Want to know something? I didn’t like cream puffs growing up. Or eclairs. I never understood what the fuss was about. I couldn’t figure out why someone would want this thing that looked like a roll that was stuffed with a custard filling when you had options like ice cream sundaes, and cookies, and cake. Mmmmm…. cake. But then something happened. I had a profiterole from Choux Factory.
Oh. My. Word. It’s like I was reborn. Why had no one told me about this before? What WAS this filling? Swoon. Floating. Wonder. Now whenever wonder strikes me, the next thought is usually, “I can make this. How hard could it possibly be?” Sigh. Ladies and gents, this thought applies to everything. I think I can build coffee tables, sew my own clothes, fix my car. Hell I don’t put it past me to get it in my head that I can renovate a gorgeous old school brownstone in BK. Usually I can’t. But this. This cream I could do. It took me a few recipes, a few trials and a hell of a lot of breakdowns and tears before I found a recipe and technique that didn’t congeal the minute I came near it.
Now, I am perfectly content just eating this cream straight from the pot with spoon, but I probably shouldn’t. So next up was the puff. Ugh. One of the first recipes I tried came out like a dream. But only once. Just like I can’t control my dreams, I couldn’t control this original recipe. It just kept failing. Recipe after recipe, test after test until… one day.. VICTORY! Alton Brown’s recipe was a godsend. Bread flour to keep protein content in check, extra egg whites to help the puffing, and starting with a higher temperature make these practically fool proof. I’ve made them by dropping spoonfuls of down onto a parchment lined baking sheet, with a a smooth pastry tip, and a spikey pastry tip. All three methods work fine, but I prefer the spikey tip because I feel like they puff out better.
Try these guys out and let me know how they work for you. Happy baking!
Pastry Cream from Culinary Institute of America
1/4 cup cornstarch
3/4 cup sugar (divided use)
2 cups whole milk (divided use)
4 large egg yolks, lightly beaten
Pinch of salt
2 teaspoons vanilla extract
2 tablespoons unsalted butter
- Combine the cornstarch with 1/4 cup of the sugar in a mixing bowl, and then stir in 1/2 cup of the milk. Blend the yolks into the cornstarch mixture.
- Prepare an ice water bath; reserve for later use.
- Combine the remaining 1 1/2 cups milk with the remaining 1/2 cup sugar and the salt in a saucepan over medium heat and bring to a boil. Remove pan from heat.
- Temper the egg mixture by gradually adding about one-third of the hot milk mixture, whisking constantly. Add the remaining milk mixture to the eggs. Return the mixture to the saucepan and continue cooking over medium heat, stirring with a whisk, until the mixture comes to a boil and the whisk leaves a trail in the pastry cream, 5 to 7 minutes. Now this is IMPORTANT! You need to whisk while it’s boiling. This cream changes from super liquid to custard consistency in a matter of a minute once it reaches the right temperature. You will feel it change. If you aren’t whisking, it’s going to turn into a goopy, chunky mess.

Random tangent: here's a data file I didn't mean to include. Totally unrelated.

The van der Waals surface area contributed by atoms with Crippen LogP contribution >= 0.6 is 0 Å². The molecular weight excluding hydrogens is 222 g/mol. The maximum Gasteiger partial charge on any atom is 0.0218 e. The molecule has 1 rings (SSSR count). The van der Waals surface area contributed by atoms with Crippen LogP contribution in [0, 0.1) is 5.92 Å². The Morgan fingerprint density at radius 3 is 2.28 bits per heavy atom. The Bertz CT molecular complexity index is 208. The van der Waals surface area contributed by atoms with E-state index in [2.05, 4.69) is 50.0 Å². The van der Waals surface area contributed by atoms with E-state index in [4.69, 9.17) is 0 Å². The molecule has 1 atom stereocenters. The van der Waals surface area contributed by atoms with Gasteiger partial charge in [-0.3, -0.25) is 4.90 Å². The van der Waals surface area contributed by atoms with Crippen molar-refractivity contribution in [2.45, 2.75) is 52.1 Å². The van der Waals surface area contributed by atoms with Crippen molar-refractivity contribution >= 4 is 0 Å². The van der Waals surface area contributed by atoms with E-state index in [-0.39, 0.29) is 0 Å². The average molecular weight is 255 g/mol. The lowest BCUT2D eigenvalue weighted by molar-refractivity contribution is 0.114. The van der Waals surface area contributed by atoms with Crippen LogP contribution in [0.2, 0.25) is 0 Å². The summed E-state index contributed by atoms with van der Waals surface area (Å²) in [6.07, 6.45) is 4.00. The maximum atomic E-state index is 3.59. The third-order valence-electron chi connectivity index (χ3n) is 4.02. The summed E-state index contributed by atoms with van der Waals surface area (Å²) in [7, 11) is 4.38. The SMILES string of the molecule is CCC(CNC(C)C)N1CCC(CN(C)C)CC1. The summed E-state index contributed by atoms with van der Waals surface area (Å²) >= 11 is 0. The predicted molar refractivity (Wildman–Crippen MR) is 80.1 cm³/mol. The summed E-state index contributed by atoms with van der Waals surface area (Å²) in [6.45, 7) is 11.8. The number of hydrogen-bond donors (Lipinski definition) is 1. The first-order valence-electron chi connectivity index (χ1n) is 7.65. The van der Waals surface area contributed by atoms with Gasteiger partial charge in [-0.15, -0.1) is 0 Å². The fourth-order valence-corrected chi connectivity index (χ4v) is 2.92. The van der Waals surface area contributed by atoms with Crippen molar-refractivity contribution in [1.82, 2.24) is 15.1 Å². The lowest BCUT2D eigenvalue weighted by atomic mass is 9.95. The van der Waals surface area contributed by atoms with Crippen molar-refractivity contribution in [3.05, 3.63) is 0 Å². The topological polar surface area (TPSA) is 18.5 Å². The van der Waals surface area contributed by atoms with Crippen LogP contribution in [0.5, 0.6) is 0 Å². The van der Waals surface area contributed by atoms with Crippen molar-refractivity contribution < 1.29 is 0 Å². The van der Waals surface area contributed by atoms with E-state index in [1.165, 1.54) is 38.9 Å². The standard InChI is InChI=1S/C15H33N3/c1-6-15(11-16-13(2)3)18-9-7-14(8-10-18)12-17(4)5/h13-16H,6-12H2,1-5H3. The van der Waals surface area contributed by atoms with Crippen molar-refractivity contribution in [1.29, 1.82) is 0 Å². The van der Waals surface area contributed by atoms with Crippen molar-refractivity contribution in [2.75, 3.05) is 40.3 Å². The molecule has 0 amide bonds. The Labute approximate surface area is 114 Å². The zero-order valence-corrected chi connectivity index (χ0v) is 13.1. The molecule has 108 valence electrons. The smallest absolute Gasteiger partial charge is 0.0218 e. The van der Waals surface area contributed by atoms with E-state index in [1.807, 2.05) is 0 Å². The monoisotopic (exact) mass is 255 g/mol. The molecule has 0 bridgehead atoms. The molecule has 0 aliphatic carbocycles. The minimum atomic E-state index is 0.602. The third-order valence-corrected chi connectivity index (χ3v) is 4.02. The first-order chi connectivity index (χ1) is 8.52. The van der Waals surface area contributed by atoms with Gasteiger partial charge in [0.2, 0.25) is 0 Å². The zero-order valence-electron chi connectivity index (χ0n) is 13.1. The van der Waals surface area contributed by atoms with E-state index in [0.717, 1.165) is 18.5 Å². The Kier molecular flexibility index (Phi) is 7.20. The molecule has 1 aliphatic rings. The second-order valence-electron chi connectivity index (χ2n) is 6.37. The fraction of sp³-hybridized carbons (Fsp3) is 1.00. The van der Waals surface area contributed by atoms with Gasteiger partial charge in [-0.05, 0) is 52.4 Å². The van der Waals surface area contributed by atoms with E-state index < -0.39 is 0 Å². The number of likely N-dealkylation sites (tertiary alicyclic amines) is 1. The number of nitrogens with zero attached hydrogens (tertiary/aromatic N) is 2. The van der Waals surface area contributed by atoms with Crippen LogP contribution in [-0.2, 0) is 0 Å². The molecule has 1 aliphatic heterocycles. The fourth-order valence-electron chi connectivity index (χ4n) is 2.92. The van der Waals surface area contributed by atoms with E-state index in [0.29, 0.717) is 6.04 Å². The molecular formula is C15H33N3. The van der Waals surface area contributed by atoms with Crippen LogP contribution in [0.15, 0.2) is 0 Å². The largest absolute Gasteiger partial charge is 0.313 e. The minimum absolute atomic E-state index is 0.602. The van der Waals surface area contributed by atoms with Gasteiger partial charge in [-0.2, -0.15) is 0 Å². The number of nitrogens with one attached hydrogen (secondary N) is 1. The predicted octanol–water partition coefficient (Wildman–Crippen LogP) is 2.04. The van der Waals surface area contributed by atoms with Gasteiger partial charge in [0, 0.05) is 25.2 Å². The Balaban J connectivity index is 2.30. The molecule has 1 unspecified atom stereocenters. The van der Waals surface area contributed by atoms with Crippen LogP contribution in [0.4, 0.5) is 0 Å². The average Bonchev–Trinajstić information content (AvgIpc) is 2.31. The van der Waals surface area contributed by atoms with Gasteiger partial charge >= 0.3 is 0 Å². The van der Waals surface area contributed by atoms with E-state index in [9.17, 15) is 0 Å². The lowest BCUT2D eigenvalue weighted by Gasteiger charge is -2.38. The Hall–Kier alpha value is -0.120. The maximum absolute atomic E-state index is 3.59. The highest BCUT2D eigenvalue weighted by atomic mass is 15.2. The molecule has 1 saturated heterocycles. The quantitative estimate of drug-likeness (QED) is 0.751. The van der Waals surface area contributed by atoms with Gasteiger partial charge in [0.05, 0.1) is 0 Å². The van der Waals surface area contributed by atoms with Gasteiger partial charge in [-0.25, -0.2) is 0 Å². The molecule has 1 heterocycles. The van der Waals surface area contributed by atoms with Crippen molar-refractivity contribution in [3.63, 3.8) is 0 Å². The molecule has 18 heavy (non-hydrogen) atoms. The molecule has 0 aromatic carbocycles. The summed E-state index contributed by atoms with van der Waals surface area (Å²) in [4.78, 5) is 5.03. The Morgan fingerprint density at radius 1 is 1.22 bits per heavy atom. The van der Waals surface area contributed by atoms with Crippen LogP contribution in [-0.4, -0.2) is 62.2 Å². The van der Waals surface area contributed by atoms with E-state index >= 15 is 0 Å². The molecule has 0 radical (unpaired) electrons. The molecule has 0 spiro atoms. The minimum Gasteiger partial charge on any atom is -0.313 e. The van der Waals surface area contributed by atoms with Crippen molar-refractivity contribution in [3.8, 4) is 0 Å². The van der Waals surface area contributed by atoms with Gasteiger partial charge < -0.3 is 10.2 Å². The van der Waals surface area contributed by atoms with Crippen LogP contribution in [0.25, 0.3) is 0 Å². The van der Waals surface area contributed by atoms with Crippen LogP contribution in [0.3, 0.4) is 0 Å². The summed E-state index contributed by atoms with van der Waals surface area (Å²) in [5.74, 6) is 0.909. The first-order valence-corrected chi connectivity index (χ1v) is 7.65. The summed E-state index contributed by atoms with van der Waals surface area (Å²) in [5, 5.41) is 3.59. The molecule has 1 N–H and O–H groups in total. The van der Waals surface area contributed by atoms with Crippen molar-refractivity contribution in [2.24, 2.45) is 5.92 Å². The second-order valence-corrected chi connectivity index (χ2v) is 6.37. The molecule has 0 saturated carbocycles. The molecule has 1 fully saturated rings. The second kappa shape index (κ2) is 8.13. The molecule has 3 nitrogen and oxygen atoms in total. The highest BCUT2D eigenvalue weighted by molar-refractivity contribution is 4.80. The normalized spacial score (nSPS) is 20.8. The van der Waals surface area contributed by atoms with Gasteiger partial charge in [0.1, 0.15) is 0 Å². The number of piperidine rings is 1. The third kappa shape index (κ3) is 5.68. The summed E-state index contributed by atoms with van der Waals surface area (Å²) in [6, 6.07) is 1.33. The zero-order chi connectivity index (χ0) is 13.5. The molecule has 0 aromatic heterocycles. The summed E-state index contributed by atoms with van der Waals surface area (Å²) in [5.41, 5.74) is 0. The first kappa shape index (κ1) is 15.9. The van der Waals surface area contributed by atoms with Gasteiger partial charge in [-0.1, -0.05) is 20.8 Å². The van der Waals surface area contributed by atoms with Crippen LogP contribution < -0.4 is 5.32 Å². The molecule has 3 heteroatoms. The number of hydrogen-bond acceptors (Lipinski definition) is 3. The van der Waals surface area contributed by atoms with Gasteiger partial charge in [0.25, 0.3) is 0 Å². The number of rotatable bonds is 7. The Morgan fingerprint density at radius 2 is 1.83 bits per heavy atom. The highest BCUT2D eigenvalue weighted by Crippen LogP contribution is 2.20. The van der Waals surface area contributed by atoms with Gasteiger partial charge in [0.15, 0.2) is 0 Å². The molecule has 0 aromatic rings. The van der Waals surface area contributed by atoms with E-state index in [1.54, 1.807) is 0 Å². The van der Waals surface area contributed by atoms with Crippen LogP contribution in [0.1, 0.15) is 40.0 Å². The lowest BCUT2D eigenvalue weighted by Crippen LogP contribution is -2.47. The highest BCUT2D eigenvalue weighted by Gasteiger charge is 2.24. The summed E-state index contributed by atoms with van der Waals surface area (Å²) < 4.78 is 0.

- As soon as the pastry cream reaches this stage, remove from the heat and stir in the vanilla extract and the butter. Transfer the pan to the ice water bath. Stir occasionally until the pastry cream is cool, about 30 minutes.
- Transfer the pastry cream to a covered storage container and refrigerate until needed, up to 3 days. I also put a piece of plastic wrap or parchment paper right on the surface of the cream before I put it in the fridge. Make sure the cream is room temp before covering and putting in the fridge. If it’s warm when you put it in the fridge, it will turn to liquid and lose it’s thick creamy consistency.
Pate Choux by Alton Brown
1 cup water
3/4 stick butter (6 tablespoons)
1 tablespoon sugar
pinch of salt
5 3/4 ounces bread flour (It’s really best to use a scale, but if you don’t have one this is about 1 1/3 cups using the ‘scoop method’)
1 cup eggs (about 4 large eggs and 2 whites) *Note 10/20/11 – the egg whites is what helps the puff actually puff. Measure out 3 large eggs and 2 whites first. If it’s below one cup, add the fourth egg.
- Preheat oven to 425 degrees F.
- In a medium sauce pan add water, butter, salt, and sugar. Bring to a boil, then reduce heat to low. Try not to use a non stick pan.
- Dump in the entire batch of bread flour. Using a wooden spoon, or a plastic spatula, work flour into liquid until combined. It’s ok if there are a few chunks or spots of flour.
- Increase heat to medium and continue to work the flour until it comes together in a ball. Keep flattening the dough and working it until you see it start to stick and leave a residue on the pan.
- Transfer mixer to a mixing bowl and let it cool down for 5 – 8 minutes.
- With your mixer on the lowest speed, add eggs one by one. Let the egg get fully incorporated before you add the next once. I usually have to stop the mixer and use my spatula to help it combine. Continue adding eggs until the mixer is smooth and is elastic when you turn your beater through it.
- Use a piping bag to pipe out golf ball size chunks of dough, or spoon out dough onto a parchment paper linked baking tray.
- Bake in the oven for 15 minutes. Turn oven down to 350 degrees F and continue to bake for another 10 – 15 minutes, until golden brown.
- Remove from oven and pierce each puff to help release any excess steam.
To assemble – spoon pastry cream into a pastry bag. Pierce the puff with the pastry cream bag and inject pastry cream. If you want to add the chocolate stripes like I did, melt some chocolate, dip a spoon into the bowl, and flick across a batch of puffs. Or you can use a parchment cone (my usual method). You can even simply dunk the top half of the puff and have a smooth chocolate coating. Be creative!